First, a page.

The load forecast was wrong

• The wind ramp (500 MW/hour) is not the same as a

reliability event with instantaneous loss of gen or

transmission.

o

o

Conventional contingencies require dedicated, expensive spinning

reserve and immediate response.

Multi-hour wind ramps allow for use of less expensive resources., such

as a 15-minute non-spinning reserve product


71

Lessons Learned From Texas Event

• Load forecast failed to

predict the large ramp

up in demand

• The accurate wind

energy forecast was not

used in scheduling (this

has been rectified)

• LAaR was very effective

in economically

reducing demand

demand response

Wind event was a ramp

event, not a

contingency event

(similar to 2007 event)

Ela, E.; Kirby, B. (2008). ERCOT Event on

February 26, 2008: Lessons Learned. 13 pp.;

NREL Report No. TP-500-43373.

http://www.nrel.gov/docs/fy08osti/43373.pdf


72

Large-Scale Wind Integration Studies

• Sponsored by US DOE, managed by NREL

• Eastern Wind Integration and Transmission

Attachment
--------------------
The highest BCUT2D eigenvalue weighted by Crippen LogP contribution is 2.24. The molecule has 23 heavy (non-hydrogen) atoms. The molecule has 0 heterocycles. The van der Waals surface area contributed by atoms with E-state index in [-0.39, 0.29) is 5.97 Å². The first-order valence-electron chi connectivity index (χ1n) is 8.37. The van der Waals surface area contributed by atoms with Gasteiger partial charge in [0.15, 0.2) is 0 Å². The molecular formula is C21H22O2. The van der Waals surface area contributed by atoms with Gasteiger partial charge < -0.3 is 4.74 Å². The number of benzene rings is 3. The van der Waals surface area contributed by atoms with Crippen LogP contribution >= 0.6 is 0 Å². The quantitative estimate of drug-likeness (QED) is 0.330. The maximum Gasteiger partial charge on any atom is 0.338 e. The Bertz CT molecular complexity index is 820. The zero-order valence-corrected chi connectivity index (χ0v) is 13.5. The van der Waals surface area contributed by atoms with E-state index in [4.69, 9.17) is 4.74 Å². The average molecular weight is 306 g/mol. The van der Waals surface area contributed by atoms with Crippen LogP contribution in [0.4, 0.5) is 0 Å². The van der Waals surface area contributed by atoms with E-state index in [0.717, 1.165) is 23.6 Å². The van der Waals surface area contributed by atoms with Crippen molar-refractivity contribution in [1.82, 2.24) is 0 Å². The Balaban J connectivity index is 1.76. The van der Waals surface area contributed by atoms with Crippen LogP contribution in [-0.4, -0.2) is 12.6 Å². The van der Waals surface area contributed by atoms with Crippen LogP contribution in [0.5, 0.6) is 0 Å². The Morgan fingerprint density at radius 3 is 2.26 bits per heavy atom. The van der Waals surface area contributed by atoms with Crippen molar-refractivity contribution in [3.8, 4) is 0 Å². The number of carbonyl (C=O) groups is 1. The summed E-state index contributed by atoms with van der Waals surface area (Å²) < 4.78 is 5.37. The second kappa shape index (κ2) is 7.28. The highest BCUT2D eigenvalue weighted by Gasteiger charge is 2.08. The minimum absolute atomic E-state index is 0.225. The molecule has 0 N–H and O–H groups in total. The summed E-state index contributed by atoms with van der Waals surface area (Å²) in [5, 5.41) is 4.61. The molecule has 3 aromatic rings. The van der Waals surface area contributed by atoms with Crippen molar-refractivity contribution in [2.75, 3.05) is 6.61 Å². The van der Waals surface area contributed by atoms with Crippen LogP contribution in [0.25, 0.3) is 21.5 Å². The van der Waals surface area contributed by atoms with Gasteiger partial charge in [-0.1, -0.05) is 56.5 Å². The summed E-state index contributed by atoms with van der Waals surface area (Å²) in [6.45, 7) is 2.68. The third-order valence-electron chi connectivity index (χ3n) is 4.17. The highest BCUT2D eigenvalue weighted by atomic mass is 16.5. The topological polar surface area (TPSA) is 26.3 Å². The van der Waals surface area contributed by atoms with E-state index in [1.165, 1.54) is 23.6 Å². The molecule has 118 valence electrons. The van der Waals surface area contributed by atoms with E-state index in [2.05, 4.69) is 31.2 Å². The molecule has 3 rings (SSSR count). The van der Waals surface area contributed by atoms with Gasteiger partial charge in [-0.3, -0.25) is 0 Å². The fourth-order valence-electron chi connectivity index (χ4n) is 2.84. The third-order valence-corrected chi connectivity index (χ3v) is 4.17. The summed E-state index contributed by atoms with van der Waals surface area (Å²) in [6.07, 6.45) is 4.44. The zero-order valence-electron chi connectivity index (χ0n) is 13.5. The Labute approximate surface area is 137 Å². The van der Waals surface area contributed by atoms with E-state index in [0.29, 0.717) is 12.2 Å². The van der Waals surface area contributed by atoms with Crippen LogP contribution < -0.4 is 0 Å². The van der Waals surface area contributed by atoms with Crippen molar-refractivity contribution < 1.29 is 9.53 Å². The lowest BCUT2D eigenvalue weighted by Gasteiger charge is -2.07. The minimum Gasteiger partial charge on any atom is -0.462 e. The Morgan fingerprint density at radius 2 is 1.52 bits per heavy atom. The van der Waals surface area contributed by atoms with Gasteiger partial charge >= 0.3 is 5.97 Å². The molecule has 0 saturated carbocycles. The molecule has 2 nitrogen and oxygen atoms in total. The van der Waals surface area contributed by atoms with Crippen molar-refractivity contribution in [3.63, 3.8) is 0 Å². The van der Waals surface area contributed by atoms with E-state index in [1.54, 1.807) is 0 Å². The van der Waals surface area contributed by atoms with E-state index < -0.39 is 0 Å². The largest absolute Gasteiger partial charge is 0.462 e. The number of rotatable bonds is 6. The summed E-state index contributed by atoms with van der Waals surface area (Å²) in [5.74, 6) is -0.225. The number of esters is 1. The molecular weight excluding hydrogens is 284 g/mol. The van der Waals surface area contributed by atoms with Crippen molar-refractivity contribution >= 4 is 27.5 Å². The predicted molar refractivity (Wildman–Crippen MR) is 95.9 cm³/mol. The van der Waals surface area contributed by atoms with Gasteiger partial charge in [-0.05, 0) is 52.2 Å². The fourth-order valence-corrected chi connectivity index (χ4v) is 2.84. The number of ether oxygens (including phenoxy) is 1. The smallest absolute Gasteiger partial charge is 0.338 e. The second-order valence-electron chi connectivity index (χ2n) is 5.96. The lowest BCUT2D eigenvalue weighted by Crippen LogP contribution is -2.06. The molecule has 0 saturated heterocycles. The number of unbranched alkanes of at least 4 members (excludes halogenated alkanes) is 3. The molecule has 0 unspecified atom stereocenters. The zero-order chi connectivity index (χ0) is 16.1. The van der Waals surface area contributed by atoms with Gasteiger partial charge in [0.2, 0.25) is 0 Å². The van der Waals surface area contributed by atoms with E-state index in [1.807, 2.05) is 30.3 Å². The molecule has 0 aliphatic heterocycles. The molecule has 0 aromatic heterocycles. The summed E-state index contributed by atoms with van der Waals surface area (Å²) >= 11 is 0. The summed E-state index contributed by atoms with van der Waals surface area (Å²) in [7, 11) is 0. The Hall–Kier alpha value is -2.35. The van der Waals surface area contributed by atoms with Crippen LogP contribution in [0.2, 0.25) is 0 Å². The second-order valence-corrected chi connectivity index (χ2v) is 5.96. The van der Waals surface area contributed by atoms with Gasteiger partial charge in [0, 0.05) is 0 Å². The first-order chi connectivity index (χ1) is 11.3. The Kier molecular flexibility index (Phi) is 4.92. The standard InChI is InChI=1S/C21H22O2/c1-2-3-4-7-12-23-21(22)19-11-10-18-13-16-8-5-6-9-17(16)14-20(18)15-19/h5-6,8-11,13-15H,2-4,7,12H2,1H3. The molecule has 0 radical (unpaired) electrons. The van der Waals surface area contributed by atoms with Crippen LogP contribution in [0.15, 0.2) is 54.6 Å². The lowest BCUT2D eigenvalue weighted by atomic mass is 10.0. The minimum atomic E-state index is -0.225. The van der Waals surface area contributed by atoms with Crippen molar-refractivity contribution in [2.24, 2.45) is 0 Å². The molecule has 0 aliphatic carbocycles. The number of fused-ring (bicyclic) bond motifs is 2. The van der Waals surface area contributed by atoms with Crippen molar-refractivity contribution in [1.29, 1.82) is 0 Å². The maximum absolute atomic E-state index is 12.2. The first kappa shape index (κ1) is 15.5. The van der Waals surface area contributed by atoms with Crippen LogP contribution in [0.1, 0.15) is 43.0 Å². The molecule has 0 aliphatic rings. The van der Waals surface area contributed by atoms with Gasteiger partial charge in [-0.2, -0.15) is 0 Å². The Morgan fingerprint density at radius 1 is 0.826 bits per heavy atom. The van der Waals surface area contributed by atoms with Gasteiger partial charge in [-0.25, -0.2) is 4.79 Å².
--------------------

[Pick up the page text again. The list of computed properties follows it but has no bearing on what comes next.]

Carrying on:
Study, released Jan 20, 2010.

www.nrel.gov/ewits

• Western Wind and Solar Integration Study,

released in Mar 2010. www.nrel.gov/wwsis

• These studies show that up to 30% (and 5% solar

in the west) can be integrated reliability and

economically if operational practices can

provide additional flexibility thru institutional

changes


MW

Wind Penetration

Wind as a Percent of Load

• Public Service of

Colorado (PSCo)

reached record

levels of wind

penetration in

October 2011

o Hourly Record: 55.6%

October 9, 2011 HE4

o Daily Record: 37.0%

October 8, 2011

7000

6000

5000

4000

3000

2000

1000

0

1 25 49 73 97 121 145

60.0%

HE4 = 55.6%

50.0%

40.0%

30.0%

20.0%

10.0%

0.0%

1 25 49 73 97 121 145

Public Service of Colorado - October 4-10, 2011

73


MW

74

Record Wind Penetration in Ireland

4000

3500

3000

2500

2000

1500

1000

500

0

Penetration over 50% between 2330 and 0600

Sept 6 & 7 th 2011

Time


http://erc.ucd.ie/RealTimeData/chartsirish.html Nov 12/13, 2011

75


EIM

76


Overview: Sumo-wrestler Theory of Integration

77

• Two main characteristics of markets help with

efficient integration of variable generation (VG,

consisting of solar and wind energy) in the bulk

power system

o Big

o Fast

• Proposed Energy Imbalance Market (EIM) in the

West has potential to significantly reduce the

challenge of large-scale solar and wind

integration: it is big and fast

o TGIG involvement: Reserve assessment and

production simulation (Plexos runs Spring 2012)


Reduction in Ramp Demand

(MW/hr)

78

The Big (Net load = load – wind – solar )

Unnecessary ramping of generation can be